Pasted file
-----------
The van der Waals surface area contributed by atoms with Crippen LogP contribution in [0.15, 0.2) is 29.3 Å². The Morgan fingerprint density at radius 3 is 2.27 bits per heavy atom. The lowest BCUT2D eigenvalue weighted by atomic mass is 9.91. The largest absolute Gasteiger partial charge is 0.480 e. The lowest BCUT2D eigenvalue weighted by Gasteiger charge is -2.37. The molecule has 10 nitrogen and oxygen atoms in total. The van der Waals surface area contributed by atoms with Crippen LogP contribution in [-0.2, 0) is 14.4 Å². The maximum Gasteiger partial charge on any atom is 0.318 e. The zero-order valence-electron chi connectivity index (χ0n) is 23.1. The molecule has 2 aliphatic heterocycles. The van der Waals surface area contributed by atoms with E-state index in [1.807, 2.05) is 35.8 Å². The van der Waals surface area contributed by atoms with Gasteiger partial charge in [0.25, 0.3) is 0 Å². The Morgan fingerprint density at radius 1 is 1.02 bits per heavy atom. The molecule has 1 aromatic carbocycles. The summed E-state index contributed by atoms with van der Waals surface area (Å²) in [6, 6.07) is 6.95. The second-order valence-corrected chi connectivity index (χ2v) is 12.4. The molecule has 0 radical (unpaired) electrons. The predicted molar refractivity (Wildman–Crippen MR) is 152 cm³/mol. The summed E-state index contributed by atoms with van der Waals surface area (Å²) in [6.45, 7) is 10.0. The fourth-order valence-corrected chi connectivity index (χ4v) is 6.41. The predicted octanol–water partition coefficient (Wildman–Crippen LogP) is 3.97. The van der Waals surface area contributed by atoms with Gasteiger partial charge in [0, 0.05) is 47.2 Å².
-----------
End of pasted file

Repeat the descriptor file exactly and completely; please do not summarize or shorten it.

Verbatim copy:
The van der Waals surface area contributed by atoms with Crippen LogP contribution in [0.15, 0.2) is 29.3 Å². The Morgan fingerprint density at radius 3 is 2.27 bits per heavy atom. The lowest BCUT2D eigenvalue weighted by atomic mass is 9.91. The largest absolute Gasteiger partial charge is 0.480 e. The lowest BCUT2D eigenvalue weighted by Gasteiger charge is -2.37. The molecule has 10 nitrogen and oxygen atoms in total. The van der Waals surface area contributed by atoms with Crippen LogP contribution in [-0.2, 0) is 14.4 Å². The maximum Gasteiger partial charge on any atom is 0.318 e. The zero-order valence-electron chi connectivity index (χ0n) is 23.1. The molecule has 2 aliphatic heterocycles. The van der Waals surface area contributed by atoms with E-state index in [1.807, 2.05) is 35.8 Å². The van der Waals surface area contributed by atoms with Gasteiger partial charge in [0.25, 0.3) is 0 Å². The Morgan fingerprint density at radius 1 is 1.02 bits per heavy atom. The molecule has 1 aromatic carbocycles. The summed E-state index contributed by atoms with van der Waals surface area (Å²) in [6, 6.07) is 6.95. The second-order valence-corrected chi connectivity index (χ2v) is 12.4. The molecule has 0 radical (unpaired) electrons. The predicted molar refractivity (Wildman–Crippen MR) is 152 cm³/mol. The summed E-state index contributed by atoms with van der Waals surface area (Å²) in [6.45, 7) is 10.0. The fourth-order valence-corrected chi connectivity index (χ4v) is 6.41. The predicted octanol–water partition coefficient (Wildman–Crippen LogP) is 3.97. The van der Waals surface area contributed by atoms with Gasteiger partial charge in [0, 0.05) is 47.2 Å².